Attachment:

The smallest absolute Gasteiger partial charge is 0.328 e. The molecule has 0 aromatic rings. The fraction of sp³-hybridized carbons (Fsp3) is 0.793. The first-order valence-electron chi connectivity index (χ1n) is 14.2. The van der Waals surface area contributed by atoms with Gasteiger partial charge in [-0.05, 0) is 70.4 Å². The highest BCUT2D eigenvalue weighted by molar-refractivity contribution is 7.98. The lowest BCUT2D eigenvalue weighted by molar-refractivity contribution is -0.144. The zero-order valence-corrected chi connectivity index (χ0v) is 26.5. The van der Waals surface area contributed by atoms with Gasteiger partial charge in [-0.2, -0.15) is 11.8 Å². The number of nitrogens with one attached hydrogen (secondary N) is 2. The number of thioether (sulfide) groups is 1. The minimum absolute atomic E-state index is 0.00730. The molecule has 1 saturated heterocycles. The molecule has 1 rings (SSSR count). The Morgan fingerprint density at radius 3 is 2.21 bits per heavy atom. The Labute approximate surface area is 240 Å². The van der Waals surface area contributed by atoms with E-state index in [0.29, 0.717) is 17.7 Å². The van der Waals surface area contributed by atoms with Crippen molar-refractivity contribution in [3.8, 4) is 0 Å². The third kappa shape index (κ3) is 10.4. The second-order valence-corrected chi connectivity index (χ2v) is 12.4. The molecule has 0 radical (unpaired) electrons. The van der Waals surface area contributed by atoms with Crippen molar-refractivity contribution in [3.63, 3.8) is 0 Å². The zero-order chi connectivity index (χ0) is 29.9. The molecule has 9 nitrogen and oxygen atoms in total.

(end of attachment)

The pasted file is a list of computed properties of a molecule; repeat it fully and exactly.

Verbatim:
The smallest absolute Gasteiger partial charge is 0.328 e. The molecule has 0 aromatic rings. The fraction of sp³-hybridized carbons (Fsp3) is 0.793. The first-order valence-electron chi connectivity index (χ1n) is 14.2. The van der Waals surface area contributed by atoms with Gasteiger partial charge in [-0.05, 0) is 70.4 Å². The highest BCUT2D eigenvalue weighted by molar-refractivity contribution is 7.98. The lowest BCUT2D eigenvalue weighted by molar-refractivity contribution is -0.144. The zero-order valence-corrected chi connectivity index (χ0v) is 26.5. The van der Waals surface area contributed by atoms with Gasteiger partial charge in [-0.2, -0.15) is 11.8 Å². The number of nitrogens with one attached hydrogen (secondary N) is 2. The number of thioether (sulfide) groups is 1. The minimum absolute atomic E-state index is 0.00730. The molecule has 1 saturated heterocycles. The molecule has 1 rings (SSSR count). The Morgan fingerprint density at radius 3 is 2.21 bits per heavy atom. The Labute approximate surface area is 240 Å². The van der Waals surface area contributed by atoms with E-state index in [0.29, 0.717) is 17.7 Å². The van der Waals surface area contributed by atoms with Crippen molar-refractivity contribution in [3.8, 4) is 0 Å². The third kappa shape index (κ3) is 10.4. The second-order valence-corrected chi connectivity index (χ2v) is 12.4. The molecule has 0 radical (unpaired) electrons. The van der Waals surface area contributed by atoms with Crippen molar-refractivity contribution in [3.63, 3.8) is 0 Å². The zero-order chi connectivity index (χ0) is 29.9. The molecule has 9 nitrogen and oxygen atoms in total.